Car reviews - BMW - 6 Series - coupe/convertible range
Engine and exhaust note, driveability, performance, head-up display, equipment levels, build quality, ride/handling, value
Room for improvement
Gimmicky start/stop button, fuel consumption, no remote gearshift buttons
14 Mar 2006
M3 may be the culmination of the Munich maker's engineering prowess in terms of a lithe, powerful compact sports coupe, but when it comes to a full-sized coupe (or convertible) with all the luxury trappings, few car manufacturers can match the accomplishment that is BMW's 6 Series.
Sure, Mercedes-Benz's SL coupe-convertible does a fine job of being all things to all people, but as a coupe the 6 Series remains the more focussed vehicle. The BMW also happens to be around $100,000 cheaper than the entry price of a V8-powered SL.
So it's somewhat surprising that after less than two years on the Australian market, BMW's born-again 6 Series nameplate has come in for a substantial upgrade.
In true BMW style, the 2006 revisions are headlined by a stonking new powerplant - in this case a 4.8-litre V8 that betters its 4.4-litre predecessor in terms of on-paper performance by around 10 per cent - without increasing fuel consumption.
While that's an achievement in itself, on the road the 650i convertible feels a lot quicker, faster and more driveable than the figures suggest.
Fire up the new 6 Series via its somewhat gimmicky new starter button and a far beefier exhaust note is the first giveaway that a more formidable V8 lurks within.
Of course, that aural sensation is magnified in the fabric-roofed 650i convertible, but there's no doubt the 650i has a far more pleasing German V8 exhaust note than the same engine in either the 550i or 750i sedans.
Brush the accelerator pedal and initial impressions are confirmed: the 650i leaps forward considerably more enthusiastically than its 645Ci forebear and offers a more ferocious power delivery all the way to its 6500rpm redline.
In fact, with performance figures that aren't far off what the previous-generation E39 M5's 5.0-litre (M-tuned) V8 offered, the new 4.8 makes the 650i every bit as satisfying as one of our favourite sports sedans of all time.
BMW's bigger-bore V8 may not match the outright performance of the new-generation 5.5-litre V8 that's currently filtering down to top-spec variants within the Mercedes-Benz model range, but it's in a similar league, offers outstanding tractability and fuel consumption, and sounds beaut to boot. And then there's the M6's V10...
That said, such is the intoxicatingly effective acceleration of the 650i that, try as we did, we couldn't replicate the convertible's claimed average fuel consumption figure of 11.7L/100km.
In fact, after an enthusiastic 450km drive through the south-east Queensland hinterland, we averaged more than double that (just under a thirsty 25L/100km), which I guess is the price one pays for performance.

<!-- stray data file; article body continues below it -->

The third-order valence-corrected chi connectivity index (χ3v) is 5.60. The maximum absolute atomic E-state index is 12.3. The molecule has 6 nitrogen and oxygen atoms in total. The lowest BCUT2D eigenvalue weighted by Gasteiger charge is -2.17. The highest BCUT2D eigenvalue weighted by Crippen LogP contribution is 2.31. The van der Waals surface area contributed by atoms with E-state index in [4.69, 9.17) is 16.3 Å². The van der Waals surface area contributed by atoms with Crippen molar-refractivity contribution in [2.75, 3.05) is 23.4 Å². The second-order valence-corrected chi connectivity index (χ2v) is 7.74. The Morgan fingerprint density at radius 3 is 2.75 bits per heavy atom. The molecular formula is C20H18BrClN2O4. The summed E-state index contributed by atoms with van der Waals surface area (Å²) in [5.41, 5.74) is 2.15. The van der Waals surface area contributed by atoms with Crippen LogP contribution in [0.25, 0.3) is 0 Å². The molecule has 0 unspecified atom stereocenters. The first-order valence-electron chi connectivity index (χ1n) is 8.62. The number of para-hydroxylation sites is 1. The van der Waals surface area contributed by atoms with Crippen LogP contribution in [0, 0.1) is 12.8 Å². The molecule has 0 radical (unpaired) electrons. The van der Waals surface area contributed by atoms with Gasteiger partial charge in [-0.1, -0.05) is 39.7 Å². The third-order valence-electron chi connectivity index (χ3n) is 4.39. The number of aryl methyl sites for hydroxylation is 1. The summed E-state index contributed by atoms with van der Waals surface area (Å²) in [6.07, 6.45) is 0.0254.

Beefy new engine aside, the 6 Series' other techno advances are well worth a mention.
First there's BMW's new head-up display, which cleverly presents an image of a digital speedo and other basic information (such as abbreviated navigation directions and whether stability control is deactivated) on an invisible screen directly in the driver's line of sight.
Far from distracting, it proved a boon on the somewhat rapid launch drive, as did the 650i's standard Dynamic Drive, which provided our convertible with a vastly more compliant ride but even better roll control than the firmly sprung 540i sedan we drove on the same day. In short, BMW's variable stabiliser bar technology is a revelation to those who thought a plush ride and suspension control were mutually exclusive.
Other aspects of the 6 Series remain the same: the two rear seats are sumptuous but torturously tight for adults, the electric seat folding function works intuitively, the push-button roof mechanism is a masterpiece of design that never fails to draw a crowd, the active steering provides unprecedented levsl of convenience in the carpark while the thick-rimmed tiller remains consistently well weighted at speed, and the separate buttons for all four windows and the electric glass windblocker are a neat touch.
While the 650i's exterior design is a subjective matter, it's difficult to pick holes in what is an accomplished large coupe or convertible.
Yes, the 650i could be lighter and more fuel-efficient, and it lacks the steering wheel-mounted gearshift buttons of its rivals.
But a combination of top-shelf build quality, cutting-edge technology, a rock-solid ride/handling package, relatively accessible pricetag - and now a blistering new level of performance and driveability - makes the 2006 650i an even more highly accomplished luxury performer.
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